(Vivekananda in Indian Newspapers, p. 30.)

[The Indian Mirror, July 20, 1894]

Swami Vivekananda explained in America the central idea of the Vedas as follows:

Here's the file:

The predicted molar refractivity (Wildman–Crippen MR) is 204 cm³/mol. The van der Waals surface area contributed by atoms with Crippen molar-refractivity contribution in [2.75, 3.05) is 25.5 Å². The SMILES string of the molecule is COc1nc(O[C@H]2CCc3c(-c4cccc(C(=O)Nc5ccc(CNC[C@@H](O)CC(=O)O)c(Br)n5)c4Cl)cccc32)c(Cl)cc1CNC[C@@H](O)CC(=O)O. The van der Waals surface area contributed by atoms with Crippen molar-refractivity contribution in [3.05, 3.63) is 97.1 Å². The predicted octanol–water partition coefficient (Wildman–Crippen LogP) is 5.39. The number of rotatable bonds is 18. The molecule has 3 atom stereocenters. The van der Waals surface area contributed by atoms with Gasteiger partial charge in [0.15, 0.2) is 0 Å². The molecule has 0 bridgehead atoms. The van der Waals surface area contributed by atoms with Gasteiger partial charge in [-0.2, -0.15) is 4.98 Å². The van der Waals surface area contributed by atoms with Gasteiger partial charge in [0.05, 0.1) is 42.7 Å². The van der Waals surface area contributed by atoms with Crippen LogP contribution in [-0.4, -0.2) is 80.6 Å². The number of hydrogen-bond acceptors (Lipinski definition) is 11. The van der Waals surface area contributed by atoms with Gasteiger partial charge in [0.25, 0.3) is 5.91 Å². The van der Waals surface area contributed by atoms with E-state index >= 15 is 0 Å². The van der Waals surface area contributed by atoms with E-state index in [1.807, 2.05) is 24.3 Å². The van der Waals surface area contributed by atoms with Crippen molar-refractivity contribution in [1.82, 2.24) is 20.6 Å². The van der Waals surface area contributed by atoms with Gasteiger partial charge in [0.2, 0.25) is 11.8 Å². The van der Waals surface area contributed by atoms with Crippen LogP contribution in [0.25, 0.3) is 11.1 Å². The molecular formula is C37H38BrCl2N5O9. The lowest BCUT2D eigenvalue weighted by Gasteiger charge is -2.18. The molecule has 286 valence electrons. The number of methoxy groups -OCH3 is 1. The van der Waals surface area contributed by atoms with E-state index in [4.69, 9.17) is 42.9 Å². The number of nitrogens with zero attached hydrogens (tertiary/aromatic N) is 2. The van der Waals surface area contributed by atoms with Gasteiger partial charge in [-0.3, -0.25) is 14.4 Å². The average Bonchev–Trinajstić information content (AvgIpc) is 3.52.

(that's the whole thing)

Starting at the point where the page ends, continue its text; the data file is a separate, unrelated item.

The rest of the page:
I humbly beg to differ from those who see in monotheism, in the recognition of a personal God, apart from Nature, the acme of intellectual development. I believe, it is only a kind of anthropomorphism which the human mind stumbles upon in its first efforts to understand the unknown. The ultimate satisfaction of human reason and custom lies in the realisation of that universal essence which is the All. And I hold an irrefragable evidence that this idea is present in the Vedas, the numerous gods and their invocations notwithstanding. This idea of formless All, the Sat, i.e., esse or being, called Atman and Brahman in the Upanishads, and further explained in the Darsans, is the central idea of the Vedas, nay, the root-idea of the Hindu religion in general. (Unidentified source.)